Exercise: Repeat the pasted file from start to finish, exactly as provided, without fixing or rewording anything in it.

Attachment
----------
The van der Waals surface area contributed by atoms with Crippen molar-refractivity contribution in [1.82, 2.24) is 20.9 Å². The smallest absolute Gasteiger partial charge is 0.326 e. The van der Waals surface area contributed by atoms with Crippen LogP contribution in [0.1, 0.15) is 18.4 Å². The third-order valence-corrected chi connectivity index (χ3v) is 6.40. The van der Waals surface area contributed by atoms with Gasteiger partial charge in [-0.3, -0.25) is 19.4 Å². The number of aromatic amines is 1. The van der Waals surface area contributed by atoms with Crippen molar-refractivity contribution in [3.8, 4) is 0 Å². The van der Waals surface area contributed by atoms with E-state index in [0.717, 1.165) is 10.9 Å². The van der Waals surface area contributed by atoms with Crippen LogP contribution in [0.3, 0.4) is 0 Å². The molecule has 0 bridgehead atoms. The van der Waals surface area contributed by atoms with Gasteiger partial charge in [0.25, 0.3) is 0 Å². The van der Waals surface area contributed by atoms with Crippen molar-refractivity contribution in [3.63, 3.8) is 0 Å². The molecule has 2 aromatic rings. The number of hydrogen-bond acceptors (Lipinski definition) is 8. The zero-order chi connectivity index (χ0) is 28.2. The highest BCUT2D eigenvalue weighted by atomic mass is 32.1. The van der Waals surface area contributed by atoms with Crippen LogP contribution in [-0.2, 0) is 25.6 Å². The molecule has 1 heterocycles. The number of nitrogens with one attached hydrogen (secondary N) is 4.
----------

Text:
The van der Waals surface area contributed by atoms with Crippen molar-refractivity contribution in [1.82, 2.24) is 20.9 Å². The smallest absolute Gasteiger partial charge is 0.326 e. The van der Waals surface area contributed by atoms with Crippen LogP contribution in [0.1, 0.15) is 18.4 Å². The third-order valence-corrected chi connectivity index (χ3v) is 6.40. The van der Waals surface area contributed by atoms with Gasteiger partial charge in [-0.3, -0.25) is 19.4 Å². The number of aromatic amines is 1. The van der Waals surface area contributed by atoms with Crippen molar-refractivity contribution in [3.8, 4) is 0 Å². The van der Waals surface area contributed by atoms with E-state index in [0.717, 1.165) is 10.9 Å². The van der Waals surface area contributed by atoms with Crippen LogP contribution in [0.3, 0.4) is 0 Å². The molecule has 0 bridgehead atoms. The van der Waals surface area contributed by atoms with Gasteiger partial charge in [0.25, 0.3) is 0 Å². The van der Waals surface area contributed by atoms with Crippen molar-refractivity contribution in [3.63, 3.8) is 0 Å². The molecule has 2 aromatic rings. The number of hydrogen-bond acceptors (Lipinski definition) is 8. The zero-order chi connectivity index (χ0) is 28.2. The highest BCUT2D eigenvalue weighted by atomic mass is 32.1. The van der Waals surface area contributed by atoms with Crippen LogP contribution in [-0.2, 0) is 25.6 Å². The molecule has 1 heterocycles. The number of nitrogens with one attached hydrogen (secondary N) is 4.